11 July 2003

d.a. carson and j. derrida

In the process of working on some upcoming lectures, I've been re-reading sections of D.A. Carson's The Gagging of God: Christianity Confronts Pluralism (Zondervan, 1996). While I am naturally sympathetic with many of Carson's concerns, I must say that his treatment of post-modern philosophy is pretty awful.

Carson does a decent job of explaining "the modern," but when he turns to the post-modern, he seems to forget that it is the modern against which the post-modernists are reacting. Thus, when a philosopher rejects the notion of "objective truth," Carson reads this as if it were a denial of any truth whatsoever, rather than a denial of a theory of truth that presupposes a radical subject-object dichotomy, a representationalist theory of mind, and the need for apodictic certainty in order to know anything at all.

Carson goes on to suggest that deconstructionists insist upon either absolute knowledge or complete relativism. But this is not what the deconstructionists claim. Rather, this looks to me much more like Carson's own modernist prejudices showing through, presupposing this either/or.

Far from being a relativist, Derrida considers deconstruction as a kind of ethics, the practice of justice. Indeed, Merold Westphal argues that Derrida is a sort of natural law theorist, though one who places the manifestation of justice always within particular contexts, without positing such a thing as "justice in itself."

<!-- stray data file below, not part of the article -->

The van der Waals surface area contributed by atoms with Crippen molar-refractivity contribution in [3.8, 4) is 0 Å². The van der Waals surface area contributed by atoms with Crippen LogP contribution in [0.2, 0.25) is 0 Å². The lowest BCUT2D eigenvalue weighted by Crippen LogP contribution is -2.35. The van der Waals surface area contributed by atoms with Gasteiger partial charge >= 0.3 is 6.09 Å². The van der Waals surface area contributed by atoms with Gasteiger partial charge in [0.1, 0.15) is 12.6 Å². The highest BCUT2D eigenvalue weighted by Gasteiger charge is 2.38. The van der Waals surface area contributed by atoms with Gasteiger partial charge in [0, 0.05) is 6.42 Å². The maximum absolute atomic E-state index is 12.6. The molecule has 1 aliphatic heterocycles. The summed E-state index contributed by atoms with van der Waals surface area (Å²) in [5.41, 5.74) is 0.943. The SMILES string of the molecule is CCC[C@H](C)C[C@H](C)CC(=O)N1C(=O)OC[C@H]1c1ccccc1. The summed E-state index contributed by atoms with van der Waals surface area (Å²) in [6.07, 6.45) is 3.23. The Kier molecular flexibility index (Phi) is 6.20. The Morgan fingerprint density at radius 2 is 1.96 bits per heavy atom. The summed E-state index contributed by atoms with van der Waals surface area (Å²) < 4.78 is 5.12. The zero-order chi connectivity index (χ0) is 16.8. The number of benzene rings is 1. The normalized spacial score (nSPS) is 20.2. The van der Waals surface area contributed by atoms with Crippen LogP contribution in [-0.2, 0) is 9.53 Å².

Derrida has also spilled considerable ink on the notion of a "gift" and, while arguing that no gift is pure, he maintains that self-sacrifice is the foundation of gift-giving. Likewise, he has written extensively on forgiveness, suggesting that the truest forgiveness lies in forgiving the unforgivable. These are not the writings of a relativist, whatever problems one may have with Derrida's approach.

As for Derrida's claim that "there is nothing outside the text," Carson misunderstands this badly, thinking apparently that this means we have no way of talking about reality. Several other points are actually being made in Derrida's claim.

First, the claim needs to be understood as a rejection of modernist notions of reference couched in a correspondence theory truth tied to a respresentaionalist theory of mind.

Second, "text" here needs to be interpreted broadly so that almost anything is a text, that is, appears to us already thoroughly embedded within a system of signification—if it didn’t, it wouldn’t even reveal itself to us at all.

Finally, the claim is not a denial of the existence of things in the world, nor a denial that we have access to these things; rather it is a denial that we have any extra-linguistic (non-symbolically mediated) access to those things. As Heidegger said, "Language is the house of being."

Carson also spends a great deal of time attempting to refute Derrida's suggestion that writing is prior to speech. Carson, unfortunately (and the author he quotes), seems to be more literal than he is literary at this point, taking Derrida to claim that the practice of writing is somehow actually prior to speech in it origins in time.